Sawtail Grouper, Mycteroperca prionura
The Sawtail Grouper, Mycteroperca prionura, whose common Spanish name is cabrilla chiruda and whose local name is cabrilla or cheleta, is a species in the Grouper or Epinephelidae Family, known collectively as cabrillas and garropas in Mexico. Globally, there are fifteen species in the genus Mycteroperca, eleven of which are found in Mexican waters, seven in the Atlantic and four in the Pacific.
The Sawtail Groupers are tan in color and their bodies are covered with brown oval blotches and round spots that fade with maturity. Their third dorsal spine is the longest, a key. They have a pointed anal fin and a ragged caudal fin.
The Sawtail Groupers are found within rocky reefs and are more common in fields of large boulders with gorgonians and black corals at depths between 25 and 150 feet. They reach a maximum of 1.00 meters (3 feet 4 inches) in length and 15 kg (33 pounds) in weight. A Grouper Family Weight From Length Conversion Table has been included in this website to allow the accurate determination of a fish weight and a return to the ocean unharmed. They are voracious predators, feeding on crustaceans at night and on small fish during the day. They are a very rare species and little is known about their behavior patterns.
In Mexican waters the Sawtail Groupers have a limited range being found only in the Sea of Cortez and are more abundant in the central and northern parts of the range. The fish photographed below documents the presence of this fish in the extreme northern Sea of Cortez.
The Sawtail Grouper can be confused with the Broomtail Grouper, Mycteroperca xenarcha (second to seventh dorsal spines of equal length; caudal fin with jagged rear edge) and the Leopard Grouper, Mycteroperca rosacea (dark gray body with small brown spots; dark saddles and pale vertical lines). The Sawtail Groupers are considered an excellent food fish.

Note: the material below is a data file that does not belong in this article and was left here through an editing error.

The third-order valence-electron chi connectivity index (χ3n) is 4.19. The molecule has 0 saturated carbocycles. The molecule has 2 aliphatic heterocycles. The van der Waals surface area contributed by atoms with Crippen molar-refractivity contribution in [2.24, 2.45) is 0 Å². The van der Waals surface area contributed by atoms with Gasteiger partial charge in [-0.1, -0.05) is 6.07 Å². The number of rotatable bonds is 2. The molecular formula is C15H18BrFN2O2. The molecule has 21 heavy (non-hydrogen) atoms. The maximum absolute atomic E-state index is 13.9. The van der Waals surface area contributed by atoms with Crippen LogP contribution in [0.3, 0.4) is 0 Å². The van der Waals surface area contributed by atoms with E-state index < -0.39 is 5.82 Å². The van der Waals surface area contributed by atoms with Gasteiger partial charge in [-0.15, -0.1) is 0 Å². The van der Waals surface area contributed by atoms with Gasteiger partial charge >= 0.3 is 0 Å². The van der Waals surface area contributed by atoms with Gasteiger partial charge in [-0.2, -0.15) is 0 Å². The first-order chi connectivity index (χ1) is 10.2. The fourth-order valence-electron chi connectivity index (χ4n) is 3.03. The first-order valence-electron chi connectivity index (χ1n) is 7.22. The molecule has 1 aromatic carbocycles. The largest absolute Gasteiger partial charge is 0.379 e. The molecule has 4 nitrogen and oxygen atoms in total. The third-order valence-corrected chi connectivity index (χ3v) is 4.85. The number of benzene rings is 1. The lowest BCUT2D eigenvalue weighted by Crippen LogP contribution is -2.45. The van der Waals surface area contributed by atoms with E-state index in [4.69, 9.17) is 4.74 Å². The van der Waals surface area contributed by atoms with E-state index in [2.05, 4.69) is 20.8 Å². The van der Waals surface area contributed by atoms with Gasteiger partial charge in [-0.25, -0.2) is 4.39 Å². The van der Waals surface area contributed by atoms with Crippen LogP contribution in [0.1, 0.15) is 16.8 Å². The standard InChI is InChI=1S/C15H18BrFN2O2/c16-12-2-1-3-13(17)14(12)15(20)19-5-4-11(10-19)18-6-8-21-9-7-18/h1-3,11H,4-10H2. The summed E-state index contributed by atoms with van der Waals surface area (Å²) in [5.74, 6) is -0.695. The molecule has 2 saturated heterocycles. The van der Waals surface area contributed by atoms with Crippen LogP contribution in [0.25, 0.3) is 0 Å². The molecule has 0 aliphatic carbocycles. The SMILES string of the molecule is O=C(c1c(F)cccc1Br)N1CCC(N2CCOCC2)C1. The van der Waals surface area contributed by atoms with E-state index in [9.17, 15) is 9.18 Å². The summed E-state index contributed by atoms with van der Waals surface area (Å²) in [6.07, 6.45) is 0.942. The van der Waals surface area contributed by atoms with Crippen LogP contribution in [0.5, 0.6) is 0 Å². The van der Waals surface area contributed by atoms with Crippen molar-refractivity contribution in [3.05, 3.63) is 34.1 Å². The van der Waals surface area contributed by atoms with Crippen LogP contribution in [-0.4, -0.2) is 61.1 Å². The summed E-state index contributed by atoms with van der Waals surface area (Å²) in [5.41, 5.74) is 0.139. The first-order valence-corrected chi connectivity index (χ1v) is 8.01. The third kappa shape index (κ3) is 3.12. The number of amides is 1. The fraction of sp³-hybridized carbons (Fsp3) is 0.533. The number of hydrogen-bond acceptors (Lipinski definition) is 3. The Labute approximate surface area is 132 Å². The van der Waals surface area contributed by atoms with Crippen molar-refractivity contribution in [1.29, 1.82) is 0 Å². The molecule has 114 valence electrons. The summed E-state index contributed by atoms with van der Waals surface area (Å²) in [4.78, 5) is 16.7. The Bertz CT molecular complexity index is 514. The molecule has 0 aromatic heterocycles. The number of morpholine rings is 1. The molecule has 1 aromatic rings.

From a conservation perspective the Sawtail Groupers are currently considered as Near Threatened and have been recently upgraded from Vulnerable. They are a rare, large species with slow reproduction cycles and growth rates, and reside in a small geographic range. They are likely protogynous with females changing to males at mid-life. They are a prime target of the sports fishing industry in the central Sea of Cortez, where they are targeted by both commercial and recreational fishermen during spawning aggregations in April and May. Illegal spearfishermen, using hookah breathing apparatus and lights at night, take a significant number of fish. Populations are believed to have declined by at least 30% over the last 10 years. It is anticipated that this population decline will continue.
Sawtail Grouper, Mycteroperca prionura. Fish caught out from coastal waters off Puerto Los Cabos, Baja California Sur, May 2003. Length: 60 cm (24 inches). Weight: 6.5 kg (14 pounds). Fish identification courtesy of Mike Kanzler, Isla San Marcos, Baja California Norte.
Sawtail Grouper, Mycteroperca prionura. Fish caught from coastal waters off Rocky Point, Sonora, May 2014. Length: 70 cm (28 inches). Weight: 7.5 kg (16 pounds). Photos courtesy of Ted and C.J. Miller, Rocky Point. Fish identification courtesy of Robert Moore, Gilbert, AZ and reconfirmed by H.J. Walker, Jr., Scripps Institution of Oceanography, La Jolla, CA. A difficult identification due to the tail margin which is very similar to a Broomtail Grouper, Mycteroperca xenarcha.
Sawtail Grouper, Mycteroperca prionura. Fish caught from coastal waters off Loreto, Baja California Sur, April 2015. Length: 62 cm (25 inches). Catch, photo and identification courtesy of Chris Wheaton, Loreto.
Sawtail Grouper, Mycteroperca prionura. Fish caught out of coastal waters off Loreto, Baja California Sur, April 2016. Length: 51 cm (20 inches).
Sawtail Grouper, Mycteroperca prionura. Fish caught out of coastal waters off San Ildifonso Island, Baja California Sur, May 2016. Length: 53 cm (21 inches). Catch, photo and identification courtesy of Hank Ellwood, San Carlos, Sonora.